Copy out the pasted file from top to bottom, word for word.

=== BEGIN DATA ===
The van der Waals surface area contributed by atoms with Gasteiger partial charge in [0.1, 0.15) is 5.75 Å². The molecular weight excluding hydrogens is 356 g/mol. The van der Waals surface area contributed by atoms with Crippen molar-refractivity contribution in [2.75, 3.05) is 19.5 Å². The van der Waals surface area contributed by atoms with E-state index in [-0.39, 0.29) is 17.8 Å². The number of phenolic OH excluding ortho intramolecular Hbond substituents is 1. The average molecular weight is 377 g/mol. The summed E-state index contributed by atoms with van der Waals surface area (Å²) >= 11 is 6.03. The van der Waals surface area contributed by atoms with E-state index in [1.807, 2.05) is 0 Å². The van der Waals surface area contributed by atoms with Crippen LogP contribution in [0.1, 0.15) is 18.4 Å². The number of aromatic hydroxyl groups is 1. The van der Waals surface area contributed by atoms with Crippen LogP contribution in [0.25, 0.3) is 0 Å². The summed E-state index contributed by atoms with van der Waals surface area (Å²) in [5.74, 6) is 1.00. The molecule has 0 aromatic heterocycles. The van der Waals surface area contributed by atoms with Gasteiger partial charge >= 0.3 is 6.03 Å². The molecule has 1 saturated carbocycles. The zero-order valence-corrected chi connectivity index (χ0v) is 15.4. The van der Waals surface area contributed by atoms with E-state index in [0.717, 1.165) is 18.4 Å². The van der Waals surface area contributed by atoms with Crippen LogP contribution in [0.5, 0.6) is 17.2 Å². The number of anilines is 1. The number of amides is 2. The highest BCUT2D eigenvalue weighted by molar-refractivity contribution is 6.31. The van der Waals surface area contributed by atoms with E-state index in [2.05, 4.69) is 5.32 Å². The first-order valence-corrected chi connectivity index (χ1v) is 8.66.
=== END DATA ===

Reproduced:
The van der Waals surface area contributed by atoms with Gasteiger partial charge in [0.1, 0.15) is 5.75 Å². The molecular weight excluding hydrogens is 356 g/mol. The van der Waals surface area contributed by atoms with Crippen molar-refractivity contribution in [2.75, 3.05) is 19.5 Å². The van der Waals surface area contributed by atoms with E-state index in [-0.39, 0.29) is 17.8 Å². The number of phenolic OH excluding ortho intramolecular Hbond substituents is 1. The average molecular weight is 377 g/mol. The summed E-state index contributed by atoms with van der Waals surface area (Å²) >= 11 is 6.03. The van der Waals surface area contributed by atoms with E-state index in [1.807, 2.05) is 0 Å². The van der Waals surface area contributed by atoms with Crippen LogP contribution in [0.1, 0.15) is 18.4 Å². The number of aromatic hydroxyl groups is 1. The van der Waals surface area contributed by atoms with Crippen LogP contribution in [0.25, 0.3) is 0 Å². The summed E-state index contributed by atoms with van der Waals surface area (Å²) in [5.74, 6) is 1.00. The molecule has 0 aromatic heterocycles. The van der Waals surface area contributed by atoms with Gasteiger partial charge >= 0.3 is 6.03 Å². The molecule has 1 saturated carbocycles. The zero-order valence-corrected chi connectivity index (χ0v) is 15.4. The van der Waals surface area contributed by atoms with E-state index in [0.717, 1.165) is 18.4 Å². The van der Waals surface area contributed by atoms with Crippen LogP contribution in [0.5, 0.6) is 17.2 Å². The number of anilines is 1. The number of amides is 2. The highest BCUT2D eigenvalue weighted by molar-refractivity contribution is 6.31. The van der Waals surface area contributed by atoms with E-state index in [2.05, 4.69) is 5.32 Å². The first-order valence-corrected chi connectivity index (χ1v) is 8.66.